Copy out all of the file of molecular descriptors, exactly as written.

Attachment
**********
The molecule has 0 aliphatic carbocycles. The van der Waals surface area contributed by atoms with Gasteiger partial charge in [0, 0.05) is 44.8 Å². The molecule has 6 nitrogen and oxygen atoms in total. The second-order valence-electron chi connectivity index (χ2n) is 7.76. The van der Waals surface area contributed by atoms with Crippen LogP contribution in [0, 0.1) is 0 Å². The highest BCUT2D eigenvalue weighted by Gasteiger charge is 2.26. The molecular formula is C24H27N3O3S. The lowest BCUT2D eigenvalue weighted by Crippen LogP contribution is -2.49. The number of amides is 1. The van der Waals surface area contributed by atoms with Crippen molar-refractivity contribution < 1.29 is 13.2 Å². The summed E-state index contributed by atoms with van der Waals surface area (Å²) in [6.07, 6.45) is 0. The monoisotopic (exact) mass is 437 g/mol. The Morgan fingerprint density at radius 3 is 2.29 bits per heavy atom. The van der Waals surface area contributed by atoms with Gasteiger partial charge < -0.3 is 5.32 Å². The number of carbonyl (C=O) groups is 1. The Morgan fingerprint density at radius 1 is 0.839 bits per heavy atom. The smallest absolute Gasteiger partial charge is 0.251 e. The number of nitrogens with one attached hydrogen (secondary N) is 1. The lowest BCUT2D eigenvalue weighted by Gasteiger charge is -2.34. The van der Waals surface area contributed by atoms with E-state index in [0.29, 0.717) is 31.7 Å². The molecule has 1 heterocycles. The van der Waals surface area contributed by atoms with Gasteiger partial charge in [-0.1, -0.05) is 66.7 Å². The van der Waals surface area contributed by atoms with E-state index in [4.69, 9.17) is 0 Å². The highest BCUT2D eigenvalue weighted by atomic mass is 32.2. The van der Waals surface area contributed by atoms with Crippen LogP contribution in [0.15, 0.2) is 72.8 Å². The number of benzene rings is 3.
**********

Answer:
The molecule has 0 aliphatic carbocycles. The van der Waals surface area contributed by atoms with Gasteiger partial charge in [0, 0.05) is 44.8 Å². The molecule has 6 nitrogen and oxygen atoms in total. The second-order valence-electron chi connectivity index (χ2n) is 7.76. The van der Waals surface area contributed by atoms with Crippen LogP contribution in [0, 0.1) is 0 Å². The highest BCUT2D eigenvalue weighted by Gasteiger charge is 2.26. The molecular formula is C24H27N3O3S. The lowest BCUT2D eigenvalue weighted by Crippen LogP contribution is -2.49. The number of amides is 1. The van der Waals surface area contributed by atoms with Crippen molar-refractivity contribution < 1.29 is 13.2 Å². The summed E-state index contributed by atoms with van der Waals surface area (Å²) in [6.07, 6.45) is 0. The monoisotopic (exact) mass is 437 g/mol. The Morgan fingerprint density at radius 3 is 2.29 bits per heavy atom. The van der Waals surface area contributed by atoms with Gasteiger partial charge < -0.3 is 5.32 Å². The number of carbonyl (C=O) groups is 1. The Morgan fingerprint density at radius 1 is 0.839 bits per heavy atom. The smallest absolute Gasteiger partial charge is 0.251 e. The number of nitrogens with one attached hydrogen (secondary N) is 1. The lowest BCUT2D eigenvalue weighted by Gasteiger charge is -2.34. The van der Waals surface area contributed by atoms with E-state index in [0.29, 0.717) is 31.7 Å². The molecule has 1 heterocycles. The van der Waals surface area contributed by atoms with Gasteiger partial charge in [-0.1, -0.05) is 66.7 Å². The van der Waals surface area contributed by atoms with E-state index in [4.69, 9.17) is 0 Å². The highest BCUT2D eigenvalue weighted by atomic mass is 32.2. The van der Waals surface area contributed by atoms with Crippen LogP contribution in [0.15, 0.2) is 72.8 Å². The number of benzene rings is 3.